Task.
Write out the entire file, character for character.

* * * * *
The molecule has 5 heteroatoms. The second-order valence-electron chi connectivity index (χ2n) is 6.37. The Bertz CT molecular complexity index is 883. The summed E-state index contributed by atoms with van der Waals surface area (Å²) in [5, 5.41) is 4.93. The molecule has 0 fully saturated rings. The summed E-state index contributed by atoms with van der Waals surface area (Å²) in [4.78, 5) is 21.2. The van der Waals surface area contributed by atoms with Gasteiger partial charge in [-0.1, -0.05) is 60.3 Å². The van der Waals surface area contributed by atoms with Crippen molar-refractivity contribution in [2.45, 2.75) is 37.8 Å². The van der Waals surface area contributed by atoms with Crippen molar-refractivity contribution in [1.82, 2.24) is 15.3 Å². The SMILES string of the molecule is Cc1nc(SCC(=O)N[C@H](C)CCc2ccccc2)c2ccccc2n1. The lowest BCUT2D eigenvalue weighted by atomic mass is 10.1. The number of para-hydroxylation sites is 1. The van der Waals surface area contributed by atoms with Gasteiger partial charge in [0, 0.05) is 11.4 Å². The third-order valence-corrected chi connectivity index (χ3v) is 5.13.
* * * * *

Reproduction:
The molecule has 5 heteroatoms. The second-order valence-electron chi connectivity index (χ2n) is 6.37. The Bertz CT molecular complexity index is 883. The summed E-state index contributed by atoms with van der Waals surface area (Å²) in [5, 5.41) is 4.93. The molecule has 0 fully saturated rings. The summed E-state index contributed by atoms with van der Waals surface area (Å²) in [4.78, 5) is 21.2. The van der Waals surface area contributed by atoms with Gasteiger partial charge in [-0.1, -0.05) is 60.3 Å². The van der Waals surface area contributed by atoms with Crippen molar-refractivity contribution in [2.45, 2.75) is 37.8 Å². The van der Waals surface area contributed by atoms with Crippen molar-refractivity contribution in [1.82, 2.24) is 15.3 Å². The SMILES string of the molecule is Cc1nc(SCC(=O)N[C@H](C)CCc2ccccc2)c2ccccc2n1. The lowest BCUT2D eigenvalue weighted by atomic mass is 10.1. The number of para-hydroxylation sites is 1. The van der Waals surface area contributed by atoms with Gasteiger partial charge in [0, 0.05) is 11.4 Å². The third-order valence-corrected chi connectivity index (χ3v) is 5.13.